Chicago car accident lawyers would like to draw attention to the results of an interesting test concerning automobile safety.
The increasing awareness of safety among consumers renders tests such as this crucial factors influencing buyer decisions. Americans are responding to the alarming and dangerous number of accidents on our roadways, many of which are due to negligent or impaired drivers.
Midsize cars are middle of the class only in size; their safety ratings rank the best among all vehicles. These cars are already considered a better choice for city-dwellers because of their smaller sized body, greater fuel efficiency and overall monetary value.
The Insurance Institute for Highway Safety conducted various tests recently of the 2013 models of 18 moderately priced midsize cars. The major difference was revealed in the small overlap test, which measures the frontal crash safety performance. These 18 midsize cars fared better than more expensive but similar sized luxury cars.
In the small overlap test, 13 of 18 midsize models performed well enough to earn ratings of “Acceptable” or “Good.” In involving luxury cars only 3 models out of 11 performed similarly well.
The insurance industry finances these tests, which are an important benchmark in determining safety standards. This could, and often times does, influence buyer decisions. These tests were conducted first on high-end luxury cars because they are usually the first to incorporate safety developments. Surprisingly, however, the lesser priced mid-sized cars performed significantly better.
Among the 18 cars, the Suzuki Kizashi and the four-door version of the Honda Accord were given the highest rating, “Good.” 11 of the models earned the “Acceptable” rating: the Accord two-door model, the Nissan Altima four-door, Nissan Maxima, the Kia Optima, Ford Fusion, Subaru Outback, Subaru Legacy, Volkswagen Passat, Chrysler 200 four-door, Mazda 6 and Dodge Avenger.
3 earned a marginal rating: Volkswagen Jetta, the Chevrolet Malibu and the Hyundai Sonata. The worst rating of “Poor” was reserved for the hybrid Toyota Prius V and the popular Toyota Camry.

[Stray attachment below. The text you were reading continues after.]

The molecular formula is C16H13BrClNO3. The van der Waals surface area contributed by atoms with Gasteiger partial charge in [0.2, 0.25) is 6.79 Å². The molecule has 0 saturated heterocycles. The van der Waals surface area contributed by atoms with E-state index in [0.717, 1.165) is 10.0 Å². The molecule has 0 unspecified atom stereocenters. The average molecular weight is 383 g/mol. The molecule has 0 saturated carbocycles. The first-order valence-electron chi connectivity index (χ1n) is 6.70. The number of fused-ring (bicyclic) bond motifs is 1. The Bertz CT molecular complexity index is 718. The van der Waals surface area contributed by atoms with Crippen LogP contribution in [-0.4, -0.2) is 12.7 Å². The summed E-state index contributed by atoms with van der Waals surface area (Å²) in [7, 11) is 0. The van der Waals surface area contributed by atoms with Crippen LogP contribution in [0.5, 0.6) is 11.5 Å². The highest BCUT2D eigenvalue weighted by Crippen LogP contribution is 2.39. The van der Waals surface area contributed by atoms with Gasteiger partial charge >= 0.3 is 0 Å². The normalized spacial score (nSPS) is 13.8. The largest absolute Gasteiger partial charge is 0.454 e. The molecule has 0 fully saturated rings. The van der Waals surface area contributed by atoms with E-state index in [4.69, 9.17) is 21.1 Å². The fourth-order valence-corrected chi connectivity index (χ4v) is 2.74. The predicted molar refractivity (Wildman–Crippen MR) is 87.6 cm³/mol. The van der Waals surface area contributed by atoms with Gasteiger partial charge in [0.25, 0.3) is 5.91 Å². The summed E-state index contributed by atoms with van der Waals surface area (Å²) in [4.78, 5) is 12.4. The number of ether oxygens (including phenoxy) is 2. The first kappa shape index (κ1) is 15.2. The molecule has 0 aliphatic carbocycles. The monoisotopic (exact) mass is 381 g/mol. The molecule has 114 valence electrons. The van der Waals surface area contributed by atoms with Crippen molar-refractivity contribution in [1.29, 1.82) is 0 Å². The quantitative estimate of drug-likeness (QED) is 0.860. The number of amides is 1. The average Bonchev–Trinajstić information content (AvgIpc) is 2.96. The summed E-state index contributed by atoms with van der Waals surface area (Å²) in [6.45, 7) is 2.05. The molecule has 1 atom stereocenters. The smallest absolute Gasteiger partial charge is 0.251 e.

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The highway safety institute states that the small overlap test is a severe test which replicates the impact caused by the colliding of a vehicle’s front corner with a tree or even another vehicle. The test subjects 25% of the vehicle’s driver-side front end into an impact with a rigid and static barrier at a speed of 40 mph.
Cars such as the Honda Accord four-door maintained a reasonably large survival space for the driver even at such an immense impact. The “Poor” rating received by the Toyota Camry is surprisingly because of its widespread popularity. In fact, many of the midsize cars that fared poorly or marginally in the safety rankings have lost some of the respectability they’ve held in the market and in public conception. Among the more expensive and luxurious cars tested in the earlier 2012 model year group, the Acura TL and the Volvo S60 received the highest rating. Illinois car accident lawyers and wrongful death attorneys will make sure that these results do not go unnoticed.
For American consumers safety should be given as much, if not greater, importance as luxury and fuel efficiency. This will be highlighted by reputable car accident lawyers representing the Pintas & Mullins Law Firm.